MONTREAL, Oct 1 (Reuters) Mike Weir could not deliver a Presidents Cup but gave Canadian golf fans plenty to cheer by winning a stirring battle with world number one Tiger Woods.
With the US needing just three wins from 12 singles matches to clinch the Cup, the final day lacked usual suspense, leaving Woods and Weir to provide the drama.
Backed by a record Presidents Cup crowd of 35,000, Weir rode the support to a final hole victory over Woods yesterday providing the hosts with a memorable consolation prize.
''For me, being from Canada, to have this kind of support, it's overwhelming,'' said the 2003 Masters champion. ''I'm having a tough time putting into words what it means to me.
''But when I look back on my career, this may be even more special than winning the Masters.'' Weir and Woods treated the galleries to a thrilling roller-coaster afternoon of golf, engaging in an epic battle that went down to the final hole.
Like he had all week, Weir received a hero's send-off from the first tee, the crowd chanting ''Mikey, Mikey'' as he charged three ahead going into the turn.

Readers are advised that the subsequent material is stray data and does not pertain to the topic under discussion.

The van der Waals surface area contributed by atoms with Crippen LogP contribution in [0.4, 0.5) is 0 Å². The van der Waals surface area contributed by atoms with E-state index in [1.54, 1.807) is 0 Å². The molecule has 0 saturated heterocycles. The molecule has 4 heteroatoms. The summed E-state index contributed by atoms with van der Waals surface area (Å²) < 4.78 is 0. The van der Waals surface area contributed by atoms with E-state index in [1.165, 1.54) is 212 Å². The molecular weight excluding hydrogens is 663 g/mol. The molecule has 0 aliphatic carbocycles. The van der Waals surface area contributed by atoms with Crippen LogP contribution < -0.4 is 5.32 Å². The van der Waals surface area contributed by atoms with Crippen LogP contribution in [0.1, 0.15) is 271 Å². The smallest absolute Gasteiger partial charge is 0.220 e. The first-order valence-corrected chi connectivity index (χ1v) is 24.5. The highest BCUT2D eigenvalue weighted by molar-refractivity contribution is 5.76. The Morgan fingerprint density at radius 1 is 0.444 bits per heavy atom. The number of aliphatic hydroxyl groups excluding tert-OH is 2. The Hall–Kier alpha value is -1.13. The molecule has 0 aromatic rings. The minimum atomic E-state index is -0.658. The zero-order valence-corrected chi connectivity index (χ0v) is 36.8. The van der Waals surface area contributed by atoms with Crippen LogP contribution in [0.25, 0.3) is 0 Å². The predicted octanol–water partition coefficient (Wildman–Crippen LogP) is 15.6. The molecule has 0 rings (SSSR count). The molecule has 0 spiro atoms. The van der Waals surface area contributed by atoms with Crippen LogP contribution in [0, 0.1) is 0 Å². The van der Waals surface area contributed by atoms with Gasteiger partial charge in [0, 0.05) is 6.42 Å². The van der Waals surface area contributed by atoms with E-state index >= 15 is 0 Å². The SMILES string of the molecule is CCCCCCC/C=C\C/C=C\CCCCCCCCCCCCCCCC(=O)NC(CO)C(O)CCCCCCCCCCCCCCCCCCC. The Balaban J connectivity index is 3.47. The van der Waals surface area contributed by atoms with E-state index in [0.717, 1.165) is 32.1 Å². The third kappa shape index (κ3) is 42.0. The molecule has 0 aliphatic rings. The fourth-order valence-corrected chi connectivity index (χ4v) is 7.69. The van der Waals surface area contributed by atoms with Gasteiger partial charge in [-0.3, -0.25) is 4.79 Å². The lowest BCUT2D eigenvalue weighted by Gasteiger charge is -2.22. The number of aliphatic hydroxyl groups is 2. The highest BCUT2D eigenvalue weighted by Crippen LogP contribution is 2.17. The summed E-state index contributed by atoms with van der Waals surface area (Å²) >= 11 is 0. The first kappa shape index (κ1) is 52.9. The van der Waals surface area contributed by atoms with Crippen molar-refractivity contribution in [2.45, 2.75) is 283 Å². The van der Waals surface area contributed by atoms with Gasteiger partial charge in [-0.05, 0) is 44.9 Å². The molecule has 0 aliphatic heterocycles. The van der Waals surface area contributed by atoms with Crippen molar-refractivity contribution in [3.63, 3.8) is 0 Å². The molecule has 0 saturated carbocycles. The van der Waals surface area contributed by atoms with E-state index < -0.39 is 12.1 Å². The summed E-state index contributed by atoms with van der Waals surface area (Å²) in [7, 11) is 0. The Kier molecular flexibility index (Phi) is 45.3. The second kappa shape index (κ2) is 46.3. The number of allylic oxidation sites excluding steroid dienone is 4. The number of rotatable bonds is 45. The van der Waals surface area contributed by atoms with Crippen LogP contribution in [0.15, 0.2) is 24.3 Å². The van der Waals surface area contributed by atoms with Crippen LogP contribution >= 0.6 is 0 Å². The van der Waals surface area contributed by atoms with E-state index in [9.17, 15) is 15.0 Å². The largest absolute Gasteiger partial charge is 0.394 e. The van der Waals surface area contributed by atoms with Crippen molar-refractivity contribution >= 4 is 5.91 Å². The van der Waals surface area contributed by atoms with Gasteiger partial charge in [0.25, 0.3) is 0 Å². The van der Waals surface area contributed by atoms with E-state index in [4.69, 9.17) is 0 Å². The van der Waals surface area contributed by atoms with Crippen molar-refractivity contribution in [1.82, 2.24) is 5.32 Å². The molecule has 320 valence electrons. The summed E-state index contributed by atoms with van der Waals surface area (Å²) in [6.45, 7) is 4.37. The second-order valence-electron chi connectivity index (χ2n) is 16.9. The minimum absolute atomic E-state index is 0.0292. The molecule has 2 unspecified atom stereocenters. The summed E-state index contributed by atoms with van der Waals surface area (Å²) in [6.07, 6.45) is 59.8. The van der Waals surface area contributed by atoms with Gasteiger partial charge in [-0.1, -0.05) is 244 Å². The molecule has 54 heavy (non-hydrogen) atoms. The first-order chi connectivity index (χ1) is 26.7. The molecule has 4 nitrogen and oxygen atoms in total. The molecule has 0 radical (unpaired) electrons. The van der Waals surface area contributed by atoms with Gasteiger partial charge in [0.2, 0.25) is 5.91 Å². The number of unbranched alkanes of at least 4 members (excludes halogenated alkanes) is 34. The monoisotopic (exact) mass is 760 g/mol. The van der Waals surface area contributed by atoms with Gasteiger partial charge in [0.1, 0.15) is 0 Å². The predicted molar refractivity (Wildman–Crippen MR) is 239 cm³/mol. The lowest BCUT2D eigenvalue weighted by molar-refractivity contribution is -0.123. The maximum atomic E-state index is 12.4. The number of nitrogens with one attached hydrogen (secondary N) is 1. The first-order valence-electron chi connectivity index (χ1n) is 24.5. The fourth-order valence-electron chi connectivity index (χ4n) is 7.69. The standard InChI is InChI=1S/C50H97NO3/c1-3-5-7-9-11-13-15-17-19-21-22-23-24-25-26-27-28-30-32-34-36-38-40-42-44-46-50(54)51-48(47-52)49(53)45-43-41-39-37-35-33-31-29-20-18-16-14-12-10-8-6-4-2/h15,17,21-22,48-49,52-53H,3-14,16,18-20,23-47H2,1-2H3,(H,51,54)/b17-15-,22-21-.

But Weir wobbled on the back nine and Woods pounced, erasing the deficit and going one with three to play.
The Canadian lefty, however, refused to fold.
Woods had a chance to hole the winning putt for the US but missed his birdie attempt from 11 feet on the 17th green.
Weir rolled in a 10-footer to birdie the 17th and level the match before sealing a one-up victory over Woods at the last where the world number one ran up a bogey-five.
''I just kept telling myself I'm playing well,'' said Weir.
''I just kept telling myself 'be patient'.
''I was just determined, once he got ahead, I wasn't going to let him finish it off early.
''I just wanted to fight no matter how it turned out. I wanted to fight until the end.'' The lowest ranked player on the international team with just one win since his Masters victory, Weir arrived at Royal Montreal Golf Club today eager to prove he was more than the token Canadian.
Having earned his spot on the squad as one of two captain's picks, Weir rewarded Gary Player's faith by posting a 3-1-1 record, the best on the International team.
''He (Weir) looked like he was gone but that's the mark of champion,'' praised International captain Gary Player. ''You can see why he won the Masters.
''He comes back, he wins 17, he wins 18, can you imagine the pressure for him on the last hole.
''This will turn his life around. Adversity is here for a reason. Everybody has got to suffer a bit and he'll comeback next year smelling like a rose.'' Reuters MP VP0528